Do you have a toxic employee? Here’s how you should proceed …
Dear Dr. Gina,
I have this front desk employee at my practice who is absolutely toxic and has been mentally checked out for quite some time now. She has several years of experience working in a practice and was absolutely fantastic at first…the opposite of toxic! Initially, we liked her so much that we appointed her manager-in-training after just a few weeks.
Then, something happened. Despite claiming that it’s her “dream” to become the office manager of a practice, she has continuously been the last to show up and the first to leave every day. We’ve adjusted her time card numerous times because she forgets to clock in and clock out. We’ve done our best in giving her multiple warnings about this but feel helpless in motivating her to be better. Some of our favorite patients in my practice have even voiced concerns about her as well!
At this point, we want her gone, but I don’t want to pay for Unemployment…what strategies can we use to get her to leave? Is there a way to subtly hint or do things that would make her want to quit? Please advise. I need this toxic employee out of my practice ASAP. Having her at the office is like eating poison every day.
Just set her free.
If I were you, I would be direct and say to her, “This is not working out. Here is your final check, including all of the PTO that you are entitled to receive. Can I have your key, please?”
Don’t Step Over Dollars To Pick Up Pennies.
That’s it! Nothing else. No explanations, no hugs, and no second chances for a toxic employee. Don’t worry about how your Unemployment insurance increase. I promise you that you will never know the difference.
To put this in perspective, I am a practice owner and lead a team of thirty employees in my practice, including several associates and six hygienists. My payroll is pretty high, as you can imagine. And, my practice is in California, where the Unemployment insurance rate is already pretty high.
Delight Your Patients With A High-Quality Team.
My patients have an amazing experience with my practice and are always delighted with my team because I hire and keep great people. Many of my employees have been with me long term for about ten, fifteen, and eighteen years. I have such a low turnover rate and a great team because I don’t hold on to people who are not a good cultural fit for my practice. I also spend a lot of time training those who are a good fit! Holding on to toxic employees because you are worried about the Unemployment rate is like stepping over dollars to pick up pennies. Let go of that employee and throw that penny goodbye in the wishing well. Better is yet to come.
Let me explain why holding on to these toxic employees or using passive-aggressive strategies to “make them leave” does not work.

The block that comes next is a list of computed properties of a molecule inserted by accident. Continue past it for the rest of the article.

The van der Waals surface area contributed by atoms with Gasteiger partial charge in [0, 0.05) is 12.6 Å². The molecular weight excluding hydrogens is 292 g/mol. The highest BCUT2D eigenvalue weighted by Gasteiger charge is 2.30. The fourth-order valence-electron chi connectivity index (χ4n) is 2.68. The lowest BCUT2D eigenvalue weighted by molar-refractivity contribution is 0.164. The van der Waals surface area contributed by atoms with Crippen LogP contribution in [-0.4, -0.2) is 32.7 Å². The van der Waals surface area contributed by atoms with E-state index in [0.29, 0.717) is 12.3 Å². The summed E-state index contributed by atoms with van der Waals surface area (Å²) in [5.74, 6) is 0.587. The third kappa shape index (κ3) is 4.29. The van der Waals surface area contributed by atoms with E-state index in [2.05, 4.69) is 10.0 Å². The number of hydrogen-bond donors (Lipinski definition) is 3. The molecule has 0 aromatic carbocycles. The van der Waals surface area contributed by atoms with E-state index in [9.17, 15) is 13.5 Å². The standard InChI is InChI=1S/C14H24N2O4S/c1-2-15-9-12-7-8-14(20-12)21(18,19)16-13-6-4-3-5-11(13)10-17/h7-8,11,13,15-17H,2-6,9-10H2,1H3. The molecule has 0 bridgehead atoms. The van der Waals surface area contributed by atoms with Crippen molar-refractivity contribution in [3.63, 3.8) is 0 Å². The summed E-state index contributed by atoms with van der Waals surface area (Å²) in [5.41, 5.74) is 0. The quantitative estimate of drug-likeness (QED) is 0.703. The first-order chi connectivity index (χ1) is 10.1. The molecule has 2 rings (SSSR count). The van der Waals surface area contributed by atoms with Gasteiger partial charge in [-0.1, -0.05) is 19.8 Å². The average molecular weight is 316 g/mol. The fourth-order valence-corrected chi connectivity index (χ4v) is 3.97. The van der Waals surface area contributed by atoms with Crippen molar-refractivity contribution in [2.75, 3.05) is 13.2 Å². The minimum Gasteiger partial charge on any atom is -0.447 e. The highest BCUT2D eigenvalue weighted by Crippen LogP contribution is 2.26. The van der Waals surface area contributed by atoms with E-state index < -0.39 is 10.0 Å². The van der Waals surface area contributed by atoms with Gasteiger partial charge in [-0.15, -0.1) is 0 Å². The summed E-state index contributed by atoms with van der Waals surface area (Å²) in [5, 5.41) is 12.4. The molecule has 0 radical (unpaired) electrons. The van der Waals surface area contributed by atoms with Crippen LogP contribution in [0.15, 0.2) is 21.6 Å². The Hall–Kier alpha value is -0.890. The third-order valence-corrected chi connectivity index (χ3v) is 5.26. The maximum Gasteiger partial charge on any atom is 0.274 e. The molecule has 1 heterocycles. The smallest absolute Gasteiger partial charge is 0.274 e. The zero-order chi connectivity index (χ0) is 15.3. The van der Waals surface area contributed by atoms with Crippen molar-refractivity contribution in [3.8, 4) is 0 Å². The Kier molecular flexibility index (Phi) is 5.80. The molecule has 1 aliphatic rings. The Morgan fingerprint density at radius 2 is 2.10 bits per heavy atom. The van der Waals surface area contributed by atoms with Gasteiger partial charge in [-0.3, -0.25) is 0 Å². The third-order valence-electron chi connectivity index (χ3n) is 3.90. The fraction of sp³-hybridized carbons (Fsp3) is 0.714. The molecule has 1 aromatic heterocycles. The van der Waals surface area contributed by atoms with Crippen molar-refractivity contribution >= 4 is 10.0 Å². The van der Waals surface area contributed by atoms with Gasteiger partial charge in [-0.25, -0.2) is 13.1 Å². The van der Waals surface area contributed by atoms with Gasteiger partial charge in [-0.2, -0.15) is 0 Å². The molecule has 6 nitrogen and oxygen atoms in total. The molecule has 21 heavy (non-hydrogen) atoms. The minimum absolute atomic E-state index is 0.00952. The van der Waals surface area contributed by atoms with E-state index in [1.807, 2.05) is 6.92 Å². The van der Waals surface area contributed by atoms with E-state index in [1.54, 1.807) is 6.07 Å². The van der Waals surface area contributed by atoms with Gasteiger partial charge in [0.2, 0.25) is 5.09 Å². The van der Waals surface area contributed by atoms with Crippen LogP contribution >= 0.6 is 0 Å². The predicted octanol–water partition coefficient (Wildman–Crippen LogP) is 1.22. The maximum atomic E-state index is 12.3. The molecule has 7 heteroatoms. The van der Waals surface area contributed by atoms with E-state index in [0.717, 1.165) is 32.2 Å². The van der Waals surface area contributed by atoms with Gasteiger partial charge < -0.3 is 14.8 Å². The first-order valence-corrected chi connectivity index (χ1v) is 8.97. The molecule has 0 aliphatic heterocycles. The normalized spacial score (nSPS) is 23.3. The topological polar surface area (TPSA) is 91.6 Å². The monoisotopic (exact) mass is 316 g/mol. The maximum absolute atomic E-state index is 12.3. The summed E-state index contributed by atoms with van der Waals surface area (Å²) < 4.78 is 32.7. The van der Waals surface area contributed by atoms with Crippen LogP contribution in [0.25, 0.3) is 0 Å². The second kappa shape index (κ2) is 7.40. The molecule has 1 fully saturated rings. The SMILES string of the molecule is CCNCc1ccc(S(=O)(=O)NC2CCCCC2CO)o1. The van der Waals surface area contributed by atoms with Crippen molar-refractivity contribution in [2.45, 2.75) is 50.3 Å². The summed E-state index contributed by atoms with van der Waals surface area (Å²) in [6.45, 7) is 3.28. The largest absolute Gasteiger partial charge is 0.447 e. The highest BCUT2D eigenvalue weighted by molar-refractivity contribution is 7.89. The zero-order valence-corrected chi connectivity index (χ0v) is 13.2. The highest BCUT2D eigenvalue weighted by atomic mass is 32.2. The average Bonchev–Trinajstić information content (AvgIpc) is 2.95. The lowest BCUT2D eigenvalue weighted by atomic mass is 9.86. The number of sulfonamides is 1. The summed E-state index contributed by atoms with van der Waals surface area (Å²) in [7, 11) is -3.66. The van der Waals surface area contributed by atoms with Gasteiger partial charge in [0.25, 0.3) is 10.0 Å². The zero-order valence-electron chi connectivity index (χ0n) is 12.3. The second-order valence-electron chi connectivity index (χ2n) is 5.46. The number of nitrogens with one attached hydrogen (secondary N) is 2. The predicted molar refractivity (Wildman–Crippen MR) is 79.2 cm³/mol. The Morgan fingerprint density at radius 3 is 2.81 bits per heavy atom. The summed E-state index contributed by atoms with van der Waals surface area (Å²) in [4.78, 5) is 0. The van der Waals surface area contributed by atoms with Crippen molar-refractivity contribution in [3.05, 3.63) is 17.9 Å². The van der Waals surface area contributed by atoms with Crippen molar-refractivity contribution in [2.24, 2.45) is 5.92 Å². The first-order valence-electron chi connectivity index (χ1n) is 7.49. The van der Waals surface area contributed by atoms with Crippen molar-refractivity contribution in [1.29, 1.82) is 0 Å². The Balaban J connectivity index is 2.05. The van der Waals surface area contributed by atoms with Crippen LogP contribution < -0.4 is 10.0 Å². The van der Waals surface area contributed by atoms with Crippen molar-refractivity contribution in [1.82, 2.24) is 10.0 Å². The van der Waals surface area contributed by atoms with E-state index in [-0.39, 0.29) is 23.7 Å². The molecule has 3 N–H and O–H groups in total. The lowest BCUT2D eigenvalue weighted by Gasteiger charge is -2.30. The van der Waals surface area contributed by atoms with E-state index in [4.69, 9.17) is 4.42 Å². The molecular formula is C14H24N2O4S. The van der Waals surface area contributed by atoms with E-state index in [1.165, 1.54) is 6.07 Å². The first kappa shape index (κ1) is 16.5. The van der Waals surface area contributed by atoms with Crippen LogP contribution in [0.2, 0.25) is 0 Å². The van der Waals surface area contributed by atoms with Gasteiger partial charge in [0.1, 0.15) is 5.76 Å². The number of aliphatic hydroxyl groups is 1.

I highly suggest that you read the book “Uncomplicate Business” by Dr. Howard Farran. Everything you need to know about running a business is in this book. On page 53 of the book, Farran says, “Fire the right people. It’s easy to spot the D’s and F’s. It’s the C players who are killing your company!”
Who are these C players, you may ask? They are the toxic ones…they are often employees who do decent work, but they are a poor cultural fit for your practice. One of the problems with toxic employees is that, although not always, often they are smart and productive people. They care about their results and your practice, but only to the extent that it makes them look good. They don’t care about the rest of the team or the long-term success of your practice. They only care about themselves.
Keep in mind that the cost of keeping the wrong person is 15 times their annual salary. That money is then lost from your budget and could have been used for something extremely important, like marketing your practice. Now you’re thinking, “Unemployment? Who cares about Unemployment?”
Let Go of The Bad Apples.
In an experiment conducted by Will Felps at the University of South Wales, Australia, a “bad apple” was hired to infiltrate different groups to see how his behavior would affect the entire team’s performance. In this experiment, the bad apple, Nick, portrays three negative archetypes: the Jerk, the Slacker, and the Downer.
The results speak for themselves. In every group, Nick’s behavior reduced the quality of the group’s performance by 30 to 40 percent. It didn’t matter what negative stereotype Nick portrayed. The drop off in performance was consistent. Research shows that toxic employees cause other (much better) employees to leave sooner and more frequently, which generates huge turnover and training costs. They reduce the productivity of the entire team.
Increase Morale and Productivity By Saying Good-Bye!
It does not matter how productive or irreplaceable these employees appear. When you hold on to negative, grumpy people and spend your time trying to motivate, manage, and hold them accountable, they drag the entire team’s morale and productivity down. And THAT costs you a lot of money. Plus, these toxic employees significantly increase the cost of turnover in your practice, which adds to the cost of recruiting, hiring, and training new employees. Meanwhile, your production and collections are down, and patients feel that your office is not a happy place. On the other hand, when we hire motivated people whose values align with ours, we don’t need to motivate or micromanage them. When we have the right people, we need to give them the resources they need and step out of their way to let them shine.
Dr. Gina Dorfman
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